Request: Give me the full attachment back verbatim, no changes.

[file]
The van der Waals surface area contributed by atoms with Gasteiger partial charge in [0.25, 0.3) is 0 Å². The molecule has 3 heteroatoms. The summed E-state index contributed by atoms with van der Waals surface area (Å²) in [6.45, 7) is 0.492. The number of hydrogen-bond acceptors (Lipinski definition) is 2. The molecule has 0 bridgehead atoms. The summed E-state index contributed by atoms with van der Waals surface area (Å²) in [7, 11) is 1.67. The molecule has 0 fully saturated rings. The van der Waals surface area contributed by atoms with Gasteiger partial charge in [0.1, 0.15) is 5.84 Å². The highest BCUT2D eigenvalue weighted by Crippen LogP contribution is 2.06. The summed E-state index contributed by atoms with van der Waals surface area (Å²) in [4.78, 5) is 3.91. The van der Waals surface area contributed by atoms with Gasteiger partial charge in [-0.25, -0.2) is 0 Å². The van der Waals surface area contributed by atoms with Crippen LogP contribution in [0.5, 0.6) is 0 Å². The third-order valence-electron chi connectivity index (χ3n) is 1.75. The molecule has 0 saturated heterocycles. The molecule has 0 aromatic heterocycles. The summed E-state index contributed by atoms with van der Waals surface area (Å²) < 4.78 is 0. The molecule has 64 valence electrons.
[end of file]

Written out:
The van der Waals surface area contributed by atoms with Gasteiger partial charge in [0.25, 0.3) is 0 Å². The molecule has 3 heteroatoms. The summed E-state index contributed by atoms with van der Waals surface area (Å²) in [6.45, 7) is 0.492. The number of hydrogen-bond acceptors (Lipinski definition) is 2. The molecule has 0 bridgehead atoms. The summed E-state index contributed by atoms with van der Waals surface area (Å²) in [7, 11) is 1.67. The molecule has 0 fully saturated rings. The van der Waals surface area contributed by atoms with Gasteiger partial charge in [0.1, 0.15) is 5.84 Å². The highest BCUT2D eigenvalue weighted by Crippen LogP contribution is 2.06. The summed E-state index contributed by atoms with van der Waals surface area (Å²) in [4.78, 5) is 3.91. The van der Waals surface area contributed by atoms with Gasteiger partial charge in [-0.25, -0.2) is 0 Å². The van der Waals surface area contributed by atoms with Crippen LogP contribution in [0.5, 0.6) is 0 Å². The third-order valence-electron chi connectivity index (χ3n) is 1.75. The molecule has 0 saturated heterocycles. The molecule has 0 aromatic heterocycles. The summed E-state index contributed by atoms with van der Waals surface area (Å²) < 4.78 is 0. The molecule has 64 valence electrons.